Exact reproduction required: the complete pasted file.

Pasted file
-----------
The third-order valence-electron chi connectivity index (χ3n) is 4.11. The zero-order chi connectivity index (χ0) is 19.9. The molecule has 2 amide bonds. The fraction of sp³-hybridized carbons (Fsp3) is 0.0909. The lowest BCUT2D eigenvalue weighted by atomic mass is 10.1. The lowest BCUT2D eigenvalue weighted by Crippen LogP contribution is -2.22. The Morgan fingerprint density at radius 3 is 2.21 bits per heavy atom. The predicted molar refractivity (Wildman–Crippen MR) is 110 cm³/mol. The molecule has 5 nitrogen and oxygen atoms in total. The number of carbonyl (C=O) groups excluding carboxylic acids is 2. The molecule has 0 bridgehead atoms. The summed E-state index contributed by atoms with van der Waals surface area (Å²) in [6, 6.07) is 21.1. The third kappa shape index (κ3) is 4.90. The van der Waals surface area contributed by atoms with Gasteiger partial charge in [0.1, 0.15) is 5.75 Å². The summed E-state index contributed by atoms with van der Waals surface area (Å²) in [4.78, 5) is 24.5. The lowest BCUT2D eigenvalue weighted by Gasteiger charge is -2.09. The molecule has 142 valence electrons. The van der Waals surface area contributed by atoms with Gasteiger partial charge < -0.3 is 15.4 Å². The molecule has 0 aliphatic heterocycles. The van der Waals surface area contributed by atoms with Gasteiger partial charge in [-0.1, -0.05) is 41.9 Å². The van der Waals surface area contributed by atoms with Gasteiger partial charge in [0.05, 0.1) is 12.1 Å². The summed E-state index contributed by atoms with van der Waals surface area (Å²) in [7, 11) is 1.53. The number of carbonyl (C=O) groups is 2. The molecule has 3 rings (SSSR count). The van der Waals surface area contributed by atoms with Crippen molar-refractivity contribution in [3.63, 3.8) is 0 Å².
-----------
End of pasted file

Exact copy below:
The third-order valence-electron chi connectivity index (χ3n) is 4.11. The zero-order chi connectivity index (χ0) is 19.9. The molecule has 2 amide bonds. The fraction of sp³-hybridized carbons (Fsp3) is 0.0909. The lowest BCUT2D eigenvalue weighted by atomic mass is 10.1. The lowest BCUT2D eigenvalue weighted by Crippen LogP contribution is -2.22. The Morgan fingerprint density at radius 3 is 2.21 bits per heavy atom. The predicted molar refractivity (Wildman–Crippen MR) is 110 cm³/mol. The molecule has 5 nitrogen and oxygen atoms in total. The number of carbonyl (C=O) groups excluding carboxylic acids is 2. The molecule has 0 bridgehead atoms. The summed E-state index contributed by atoms with van der Waals surface area (Å²) in [6, 6.07) is 21.1. The third kappa shape index (κ3) is 4.90. The van der Waals surface area contributed by atoms with Gasteiger partial charge in [0.1, 0.15) is 5.75 Å². The summed E-state index contributed by atoms with van der Waals surface area (Å²) in [4.78, 5) is 24.5. The lowest BCUT2D eigenvalue weighted by Gasteiger charge is -2.09. The molecule has 142 valence electrons. The van der Waals surface area contributed by atoms with Gasteiger partial charge < -0.3 is 15.4 Å². The molecule has 0 aliphatic heterocycles. The van der Waals surface area contributed by atoms with Gasteiger partial charge in [-0.1, -0.05) is 41.9 Å². The van der Waals surface area contributed by atoms with Gasteiger partial charge in [0.05, 0.1) is 12.1 Å². The summed E-state index contributed by atoms with van der Waals surface area (Å²) in [7, 11) is 1.53. The number of carbonyl (C=O) groups is 2. The molecule has 3 rings (SSSR count). The van der Waals surface area contributed by atoms with Crippen molar-refractivity contribution in [3.63, 3.8) is 0 Å².